To grab title, he will need a Power surge
It was a year ago that Will Power was standing on top of the world.
The 30-year-old Team Penske driver from Toowoomba, Australia, felt secure in his position as the Izod IndyCar Series points leader, with a 59-point lead over Dario Franchitti.
So when he was pictured standing atop the sidepod of his sleek No. 12 car, arms raised as confetti cascaded around him following his victory in the Indy Grand Prix of Sonoma at Infineon Raceway Aug. 22, 2010, Power could feel his first IndyCar Series championship within his grasp.
But four races remained between him and the title. They were at the oval venues of Chicagoland Speedway, Kentucky Speedway, Twin Ring Motegi (Japan), and Homestead-Miami Speedway, host of the season-ending Cafes do Brasil Indy 300.
They proved a stumbling point for Power, who watched as Franchitti erased that deficit with top-five finishes in three of the four races, including a pivotal victory at Chicagoland, where Franchitti pared Power’s lead by a whopping 36 points.
In the finale, Franchitti’s eighth-place finish combined with Power’s 25th place took Franchitti from a 12-point deficit to his second consecutive series title and third of his career. The 5-point final margin was the third-smallest in IndyCar history.
“We lost it - unbelievably, but we did,’’ said Power following his July 24 triumph in the Edmonton Indy race, which came as a welcome turn of events after he crashed at the Iowa Corn Indy 250 June 25 and was punted by eventual winner Franchitti at the
Asked if that squandered lead haunted him still, Power said, “Yeah, it does.’’
When the IndyCar Series makes its return to New England after a 13-year absence for Sunday’s MoveThatBlock.com Indy 225 at New Hampshire Motor Speedway, Power will attempt to turn the tables on series leader Franchitti, who owns a 62-point edge over Power with six races to go.
“I think if I had a bit more experience on ovals, no question we would’ve won the championship, for sure,’’ Power said. “Had a couple of bad runs there. I think Chicagoland was the one that lost us the championship.’’
Franchitti moved into the lead on the final pit stop, on Lap 173 of the 200-lap race. Power’s crew had an issue with its fueling equipment, and he had to pull into the pits for a quick splash-and-go with five laps remaining, dropping him from fourth to 16th place.
This season, Power and Franchitti have four victories apiece, the most in the series.
Power recorded his first win on an oval in the nightcap of the Firestone Twin 275s June 11 at Texas Motor Speedway.
Franchitti won the first points-paying race, then watched as Power picked the third starting spot in the 30-car grid in a blind draw and went on to win the second race.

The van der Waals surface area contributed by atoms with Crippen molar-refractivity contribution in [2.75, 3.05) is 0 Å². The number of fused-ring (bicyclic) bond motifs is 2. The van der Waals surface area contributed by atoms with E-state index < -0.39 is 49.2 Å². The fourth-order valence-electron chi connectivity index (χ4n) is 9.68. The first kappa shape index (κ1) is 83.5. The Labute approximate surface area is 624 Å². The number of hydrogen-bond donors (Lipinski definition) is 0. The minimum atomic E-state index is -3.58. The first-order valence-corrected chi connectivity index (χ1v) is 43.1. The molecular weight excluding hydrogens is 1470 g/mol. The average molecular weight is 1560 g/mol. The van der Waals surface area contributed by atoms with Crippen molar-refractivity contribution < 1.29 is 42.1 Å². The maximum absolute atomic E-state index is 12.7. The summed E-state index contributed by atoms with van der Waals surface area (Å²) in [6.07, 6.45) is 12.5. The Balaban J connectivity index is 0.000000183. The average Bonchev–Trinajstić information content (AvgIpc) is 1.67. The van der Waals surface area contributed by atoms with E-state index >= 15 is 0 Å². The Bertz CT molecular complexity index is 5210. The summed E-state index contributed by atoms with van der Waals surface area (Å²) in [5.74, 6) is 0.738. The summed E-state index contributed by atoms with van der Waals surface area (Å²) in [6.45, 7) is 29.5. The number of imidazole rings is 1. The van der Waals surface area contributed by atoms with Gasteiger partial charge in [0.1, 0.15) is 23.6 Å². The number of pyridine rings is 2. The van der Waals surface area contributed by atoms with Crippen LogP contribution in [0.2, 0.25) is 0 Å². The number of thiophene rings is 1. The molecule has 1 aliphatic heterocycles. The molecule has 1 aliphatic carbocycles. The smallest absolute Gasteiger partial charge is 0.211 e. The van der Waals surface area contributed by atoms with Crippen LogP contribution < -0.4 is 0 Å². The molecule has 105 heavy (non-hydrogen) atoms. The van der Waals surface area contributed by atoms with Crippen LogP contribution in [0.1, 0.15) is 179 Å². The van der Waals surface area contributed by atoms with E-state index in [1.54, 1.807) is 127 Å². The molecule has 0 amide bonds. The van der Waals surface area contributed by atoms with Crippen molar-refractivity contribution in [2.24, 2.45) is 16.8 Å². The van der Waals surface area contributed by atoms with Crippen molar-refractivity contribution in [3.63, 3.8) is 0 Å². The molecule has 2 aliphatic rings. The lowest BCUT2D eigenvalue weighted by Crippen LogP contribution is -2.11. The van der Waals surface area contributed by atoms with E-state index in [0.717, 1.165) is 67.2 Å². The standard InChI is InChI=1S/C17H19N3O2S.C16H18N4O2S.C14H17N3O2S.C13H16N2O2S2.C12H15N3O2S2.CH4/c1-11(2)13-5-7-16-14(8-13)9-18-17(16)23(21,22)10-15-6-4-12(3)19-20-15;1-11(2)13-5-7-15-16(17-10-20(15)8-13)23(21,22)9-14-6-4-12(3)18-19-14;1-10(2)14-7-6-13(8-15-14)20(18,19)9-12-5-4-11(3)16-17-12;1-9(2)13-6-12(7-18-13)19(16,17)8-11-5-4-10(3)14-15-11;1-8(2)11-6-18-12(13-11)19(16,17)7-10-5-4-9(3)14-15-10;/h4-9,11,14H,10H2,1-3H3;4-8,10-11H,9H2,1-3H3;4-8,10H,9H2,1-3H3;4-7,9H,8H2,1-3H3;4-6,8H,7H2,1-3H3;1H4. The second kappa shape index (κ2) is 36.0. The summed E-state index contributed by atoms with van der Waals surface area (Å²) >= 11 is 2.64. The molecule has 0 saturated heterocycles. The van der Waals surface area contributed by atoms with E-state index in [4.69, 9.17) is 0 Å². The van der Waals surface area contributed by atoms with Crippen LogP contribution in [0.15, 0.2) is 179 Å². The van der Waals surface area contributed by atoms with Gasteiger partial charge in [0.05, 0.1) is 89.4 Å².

“I had convinced myself before I picked 3 that I was starting at the back,’’ Power said. “I just thought, ‘There’s no question, I’m starting at the back.’
“When I picked 3, I couldn’t believe it. I thought with the luck Dario had, we all thought he was going to be the guy getting 3.’’
Franchitti was fuming after he drew the 28th spot and finished seventh to Power, who led 68 of the 114 laps.
“It was awesome,’’ Power said. “He certainly let it be known after the race that he wasn’t happy about it.’’
At Iowa, where Franchitti finished fifth behind winner Marco Andretti, Power was knocked out after 89 laps when he spun and backed into the wall. Hard.
“I recalled everything,’’ said Power, who finished 21st. “I didn’t get knocked out. I just hit the wall hard, basically, and that was it. Had a bit of a headache. If anything, my neck hurt the most.’’
Power’s next time back in the car was for a test session at NHMS July 5.
“It was good,’’ Power said of his first go-round at the 1.058-mile oval in Loudon, N.H. “I was happy with the test at the end of the day, but I was a little bit tentative getting back in the car - another short oval [like Iowa]. I really enjoyed it actually, but I was feeling really good. We were probably doing 21-second laps.’’
Five days later, Power’s mood took a sour turn when he finished a season-worst 24th at Toronto, where contact with Franchitti, the eventual winner, ended his day after 66 laps.
“I believe he should’ve gotten a penalty,’’ Power said. “He hit my back wheel and spun me out and goes on to win and gets max points and I don’t get any.
“It makes a massive gap in the championship. He went away smiling and as happy as you’d like, and we went away thinking, ‘Man, it’s going to be tough to hunt him down from here.’ ’’
But Power’s victory at Edmonton got him back on track. Combined with his oval victory at Texas, it gave him a fresh perspective on his championship hunt.
“Yeah, the fact we did that changed my attitude in racing,’’ he said. “I was more aggressive in Canada. Sometimes I’d be a little bit more conservative over a whole season and that’d be one way to tackle the championship.
“But now I have no choice but to be aggressive, because I’m hunting a points lead down. It’s either be conservative and finish second or be aggressive and really go after it and win the championship.
“I don’t want any regrets. I don’t want to finish the season and go, ‘Man, I wished we had done this or that.’
“No regrets. Just be smart about it and make very good decisions, but at the same time really race to win.’’
Michael Vega can be reached at firstname.lastname@example.org.